Hematoxylin and eosin staining
Following the final imaging, mice were sacrificed. Lung tumors were excised, and tumor tissues were prepared for histology. Paraffin embedding was performed at the JAR Molecular Pathology Core of UTSW Medical Center. The paraffin blocks were sectioned to obtain 5-μm sections, which were utilized for hematoxylin and eosin (H&E) staining. For H&E staining, tumor tissues were fixed in 4% formaldehyde, embedded in paraffin and sectioned (5 μm). Then, sections were stained with H&E. Slides were scanned at 40× resolution with an Olympus VS120 slide scanner and quantified using Cell Sens software from Olympus.
IHC and immunofluorescence staining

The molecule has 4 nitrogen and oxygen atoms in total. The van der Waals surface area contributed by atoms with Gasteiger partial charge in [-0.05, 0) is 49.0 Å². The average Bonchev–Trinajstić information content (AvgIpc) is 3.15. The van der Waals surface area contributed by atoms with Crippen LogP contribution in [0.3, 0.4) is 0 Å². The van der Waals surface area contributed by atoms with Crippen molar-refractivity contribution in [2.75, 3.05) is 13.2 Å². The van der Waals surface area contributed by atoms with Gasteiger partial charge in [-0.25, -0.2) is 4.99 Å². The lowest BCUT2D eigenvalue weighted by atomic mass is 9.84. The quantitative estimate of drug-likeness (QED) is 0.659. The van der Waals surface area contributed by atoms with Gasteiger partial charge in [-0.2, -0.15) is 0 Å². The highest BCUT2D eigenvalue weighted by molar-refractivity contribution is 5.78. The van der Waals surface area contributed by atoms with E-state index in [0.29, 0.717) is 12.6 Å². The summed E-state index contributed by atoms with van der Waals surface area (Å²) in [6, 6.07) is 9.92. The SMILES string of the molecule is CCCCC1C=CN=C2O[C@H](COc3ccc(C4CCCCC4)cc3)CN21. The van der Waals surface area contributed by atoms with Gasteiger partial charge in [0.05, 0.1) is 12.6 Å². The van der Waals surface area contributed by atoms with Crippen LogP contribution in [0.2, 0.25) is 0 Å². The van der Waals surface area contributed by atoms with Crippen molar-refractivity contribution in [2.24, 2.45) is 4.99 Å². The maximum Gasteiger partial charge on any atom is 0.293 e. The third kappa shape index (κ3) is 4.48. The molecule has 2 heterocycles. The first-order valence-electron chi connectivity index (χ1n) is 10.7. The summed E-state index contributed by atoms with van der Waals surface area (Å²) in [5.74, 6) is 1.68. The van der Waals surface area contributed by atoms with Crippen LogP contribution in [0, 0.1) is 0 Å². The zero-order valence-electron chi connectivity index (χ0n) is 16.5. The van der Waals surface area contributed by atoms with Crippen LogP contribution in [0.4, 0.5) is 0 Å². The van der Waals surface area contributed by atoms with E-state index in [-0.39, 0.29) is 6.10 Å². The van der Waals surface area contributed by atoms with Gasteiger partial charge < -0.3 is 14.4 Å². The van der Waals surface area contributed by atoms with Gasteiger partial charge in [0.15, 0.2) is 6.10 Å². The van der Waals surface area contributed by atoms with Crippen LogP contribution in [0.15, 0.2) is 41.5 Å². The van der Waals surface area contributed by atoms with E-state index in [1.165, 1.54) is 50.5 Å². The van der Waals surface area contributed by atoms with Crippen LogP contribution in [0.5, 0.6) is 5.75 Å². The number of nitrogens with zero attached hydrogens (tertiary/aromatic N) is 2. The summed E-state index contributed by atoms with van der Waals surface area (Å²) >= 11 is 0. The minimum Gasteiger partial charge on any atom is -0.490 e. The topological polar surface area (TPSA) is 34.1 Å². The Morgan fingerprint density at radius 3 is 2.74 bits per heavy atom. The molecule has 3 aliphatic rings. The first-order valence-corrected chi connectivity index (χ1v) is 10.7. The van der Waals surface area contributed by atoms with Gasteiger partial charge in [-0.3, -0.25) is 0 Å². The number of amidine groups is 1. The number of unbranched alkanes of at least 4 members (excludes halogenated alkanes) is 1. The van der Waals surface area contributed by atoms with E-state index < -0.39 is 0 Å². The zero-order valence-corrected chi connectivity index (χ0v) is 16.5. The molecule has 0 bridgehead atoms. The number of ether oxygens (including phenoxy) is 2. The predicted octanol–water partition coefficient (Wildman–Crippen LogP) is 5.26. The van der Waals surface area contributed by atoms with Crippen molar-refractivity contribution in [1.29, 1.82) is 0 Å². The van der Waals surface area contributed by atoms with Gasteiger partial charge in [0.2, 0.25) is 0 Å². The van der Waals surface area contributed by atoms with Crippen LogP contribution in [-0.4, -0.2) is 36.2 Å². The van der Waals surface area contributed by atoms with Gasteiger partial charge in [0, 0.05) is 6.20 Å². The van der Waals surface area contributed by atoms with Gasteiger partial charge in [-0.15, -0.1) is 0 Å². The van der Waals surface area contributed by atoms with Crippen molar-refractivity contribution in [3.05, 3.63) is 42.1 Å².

IHC and data analysis were carried out exactly as described previously (22, 35). The dilutions of primary antibodies were 1:200 for HIF1α (Novus Biologicals cat# NB100-449, RRID: AB_10001045), 1:200 for CA9 (Novus biologicals cat# NB100-417, RRID:AB_10003398), 1:35 VEGFA (Abcam cat# 9570, RRID:AB_308723), 1:50 for VEGFR1 (Abcam cat# ab2350, RRID:AB_303000), 1:100 for pimonidazole (Hypoxyprobe cat# HPIXXX MAb1, RRID:AB_2811309), 1:200 cleaved caspase-3 (Cell Signaling Technology cat# 9661, RRID:AB_2341188), 1:200 MKI67 (Abcam cat# ab16667, RRID:AB_302459) 2 μg/mL VDAC1 (Abcam cat# ab14734, RRID:AB_443084),1:500 TOMM20 (Novus cat# NBP1-81556, RRID:AB_11003249), and 1:200 TFRC (Novus cat# NB100-92243, RRID;AB_1216384). Results from all antibodies were repeated at least twice. Microvessel density was calculated based on CD34-positive objects as described previously (40). Specifically, number of vessels in an ROI were counted using the “Object count” feature of the cellSens dimension software. Object counts from 10 ROIs were averaged for each tumor xenograft. At least 3 sets of tumor xenografts per treatment were quantified, and the averages were calculated and plotted.